October 1, 2007
Steps Without A Casket
Besides the fact I have never seen such an exercise, this image is telling for several reasons.
The casket that is not there reminds me of the way this war’s symbols and rituals of death have been relegated, in large part, to the imagination. What I’m also noticing lately, after a great deal of attention on wounded veterans, is how photojournalists seem to be giving more focus to funerals, grieving families, and the homes, rooms and articles of soldiers who have passed.
The author of this picture is Andrew Lichtenstein, a New York-based documentary photographer and former Open Society Institute Justice Fellow. He writes:
The picture is from the funeral of Bunny Long, a Cambodian American marine who was killed in Anbar province on March 10, 2006, and buried outside of Modesto, California on March 22nd, 2006.
The actual carrying of the casket in a military funeral is a very formal ritual. So much so, that many honor guards who have been assigned the task choose to practice at the graveside before the funeral party has arrived. But the “dry run” is not formal at all-that is, it is not a built in part of the military funeral ceremony, just a rehearsal.
I was able to make the photograph because I had been to plenty of funeral before this one, and saw on several occasions military honor guards practicing their steps without a casket. So it was a picture that I was aware of, in that I had seen it, but not found the right light, moment, or mood.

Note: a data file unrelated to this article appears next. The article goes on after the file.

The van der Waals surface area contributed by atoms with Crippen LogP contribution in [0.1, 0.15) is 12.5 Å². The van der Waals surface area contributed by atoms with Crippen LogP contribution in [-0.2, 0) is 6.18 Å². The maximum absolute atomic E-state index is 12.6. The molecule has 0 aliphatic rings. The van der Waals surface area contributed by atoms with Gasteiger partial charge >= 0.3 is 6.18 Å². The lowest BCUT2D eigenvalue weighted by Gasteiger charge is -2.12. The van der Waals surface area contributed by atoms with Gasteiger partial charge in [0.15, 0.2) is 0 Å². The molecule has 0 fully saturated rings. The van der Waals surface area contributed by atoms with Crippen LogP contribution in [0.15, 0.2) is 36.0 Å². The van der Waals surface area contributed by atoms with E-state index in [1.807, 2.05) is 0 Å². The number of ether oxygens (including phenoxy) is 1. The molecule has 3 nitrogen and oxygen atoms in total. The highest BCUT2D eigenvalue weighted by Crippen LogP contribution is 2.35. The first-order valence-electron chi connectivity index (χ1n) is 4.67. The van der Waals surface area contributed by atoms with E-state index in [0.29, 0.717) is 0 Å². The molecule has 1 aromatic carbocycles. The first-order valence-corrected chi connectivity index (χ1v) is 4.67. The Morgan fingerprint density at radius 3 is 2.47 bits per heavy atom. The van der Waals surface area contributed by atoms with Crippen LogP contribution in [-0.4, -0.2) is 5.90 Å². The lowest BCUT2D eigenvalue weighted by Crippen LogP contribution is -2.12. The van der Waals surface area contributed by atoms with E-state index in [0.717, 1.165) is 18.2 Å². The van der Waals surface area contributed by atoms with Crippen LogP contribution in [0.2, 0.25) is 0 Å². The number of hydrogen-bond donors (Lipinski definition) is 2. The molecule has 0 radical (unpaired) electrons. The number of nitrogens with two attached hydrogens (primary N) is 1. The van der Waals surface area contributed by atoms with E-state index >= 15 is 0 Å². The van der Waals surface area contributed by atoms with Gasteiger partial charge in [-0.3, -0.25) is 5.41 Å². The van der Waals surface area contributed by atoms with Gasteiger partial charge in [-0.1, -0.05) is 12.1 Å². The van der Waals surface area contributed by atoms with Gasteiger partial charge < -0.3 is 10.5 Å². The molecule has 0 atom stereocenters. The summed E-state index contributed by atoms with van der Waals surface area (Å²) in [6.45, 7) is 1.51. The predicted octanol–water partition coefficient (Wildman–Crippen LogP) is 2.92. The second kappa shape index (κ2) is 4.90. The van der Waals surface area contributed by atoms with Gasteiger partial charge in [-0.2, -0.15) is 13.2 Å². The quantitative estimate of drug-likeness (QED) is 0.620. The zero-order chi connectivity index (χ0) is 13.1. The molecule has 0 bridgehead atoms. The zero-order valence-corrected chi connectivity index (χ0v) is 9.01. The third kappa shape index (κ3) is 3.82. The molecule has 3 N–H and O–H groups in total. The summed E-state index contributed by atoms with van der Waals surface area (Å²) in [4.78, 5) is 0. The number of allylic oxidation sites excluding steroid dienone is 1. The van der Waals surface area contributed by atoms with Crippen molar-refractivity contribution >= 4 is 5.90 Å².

At the Long funeral, which was held at a veterans cemetery in Hughson, it was really raining. I am not someone who minds the rain, in fact I kind of like it. But this was a relentless, cold, downpour. I like the picture because it is something that I admire about the marines, or soldiers in general, or for that matter anyone with heart. Here they were dressed in their finest uniforms, and it did not stop them for one second from leaving the shelter of the funeral tent and walking in the rain, stepping in the puddles with their dress shoes. It seemed to sum up not only the sorrow of the occasion, but also the spirit.
I encourage you to view the slide show drawn from Andrew’s series “Never Coming Home.” It is edited and produced by BAGnewsNotes contributer Nina Berman, and is the first in a series hosted by the award winning progressive site, Alternet.
In the next couple of weeks, Nina and Alternet will offer additional photo essays by a number of world-class photographers including TIME photographer Christopher Morris presenting pictures from “My America,” inside the Bush bubble; Robert Capa Award winner Paolo Pellegrin from “Double Blind,” the war in Lebanon; and National Geographic photographer Lynn Johnson, who documents hate crimes across the U.S. Each will be accompanied by an interview with the photographer or co-author of the work. (Full disclosure: The BAG is a sponsor of the series.)
Given the parallels, I’d like to also mention a piece by North Carolina photographer Jeremy Lange. It’s not surprising to me that his photo essay, The Longest Road Home, is so complimentary to Andrew’s. In both cases, as I mention above, the de facto moratorium by the government over recognizing the funerals and memorial rites of Iraqi vets seems to have only spawned a greater desire to see for ourselves.
(image: ©Andrew Lichtenstein. Modesto, CA. March 22, 2006. Used by permission)
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